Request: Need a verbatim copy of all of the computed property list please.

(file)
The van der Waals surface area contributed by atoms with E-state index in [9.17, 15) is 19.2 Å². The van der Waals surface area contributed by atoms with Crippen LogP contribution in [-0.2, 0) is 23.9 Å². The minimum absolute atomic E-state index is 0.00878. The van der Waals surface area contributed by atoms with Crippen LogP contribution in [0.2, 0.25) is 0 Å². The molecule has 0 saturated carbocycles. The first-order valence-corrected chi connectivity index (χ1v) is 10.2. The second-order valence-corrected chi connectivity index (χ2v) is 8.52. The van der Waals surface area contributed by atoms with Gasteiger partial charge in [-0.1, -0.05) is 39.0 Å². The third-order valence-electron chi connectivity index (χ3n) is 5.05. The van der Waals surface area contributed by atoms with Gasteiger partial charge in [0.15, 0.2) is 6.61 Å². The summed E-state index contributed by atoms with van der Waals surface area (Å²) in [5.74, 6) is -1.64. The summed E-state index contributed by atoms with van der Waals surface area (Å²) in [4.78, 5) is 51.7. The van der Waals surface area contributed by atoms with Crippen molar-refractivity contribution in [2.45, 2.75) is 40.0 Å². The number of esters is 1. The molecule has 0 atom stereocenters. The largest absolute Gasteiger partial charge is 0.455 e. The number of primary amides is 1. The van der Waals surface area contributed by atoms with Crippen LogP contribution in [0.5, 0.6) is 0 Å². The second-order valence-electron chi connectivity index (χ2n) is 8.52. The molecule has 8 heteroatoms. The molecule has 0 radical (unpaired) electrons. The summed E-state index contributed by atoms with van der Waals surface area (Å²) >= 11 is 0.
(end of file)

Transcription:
The van der Waals surface area contributed by atoms with E-state index in [9.17, 15) is 19.2 Å². The van der Waals surface area contributed by atoms with Crippen LogP contribution in [-0.2, 0) is 23.9 Å². The minimum absolute atomic E-state index is 0.00878. The van der Waals surface area contributed by atoms with Crippen LogP contribution in [0.2, 0.25) is 0 Å². The molecule has 0 saturated carbocycles. The first-order valence-corrected chi connectivity index (χ1v) is 10.2. The second-order valence-corrected chi connectivity index (χ2v) is 8.52. The van der Waals surface area contributed by atoms with Gasteiger partial charge in [-0.1, -0.05) is 39.0 Å². The third-order valence-electron chi connectivity index (χ3n) is 5.05. The van der Waals surface area contributed by atoms with Gasteiger partial charge in [0.15, 0.2) is 6.61 Å². The summed E-state index contributed by atoms with van der Waals surface area (Å²) in [5.74, 6) is -1.64. The summed E-state index contributed by atoms with van der Waals surface area (Å²) in [4.78, 5) is 51.7. The van der Waals surface area contributed by atoms with Crippen molar-refractivity contribution in [2.45, 2.75) is 40.0 Å². The number of esters is 1. The molecule has 0 atom stereocenters. The largest absolute Gasteiger partial charge is 0.455 e. The number of primary amides is 1. The van der Waals surface area contributed by atoms with Crippen LogP contribution in [0.5, 0.6) is 0 Å². The second-order valence-electron chi connectivity index (χ2n) is 8.52. The molecule has 8 heteroatoms. The molecule has 0 radical (unpaired) electrons. The summed E-state index contributed by atoms with van der Waals surface area (Å²) >= 11 is 0.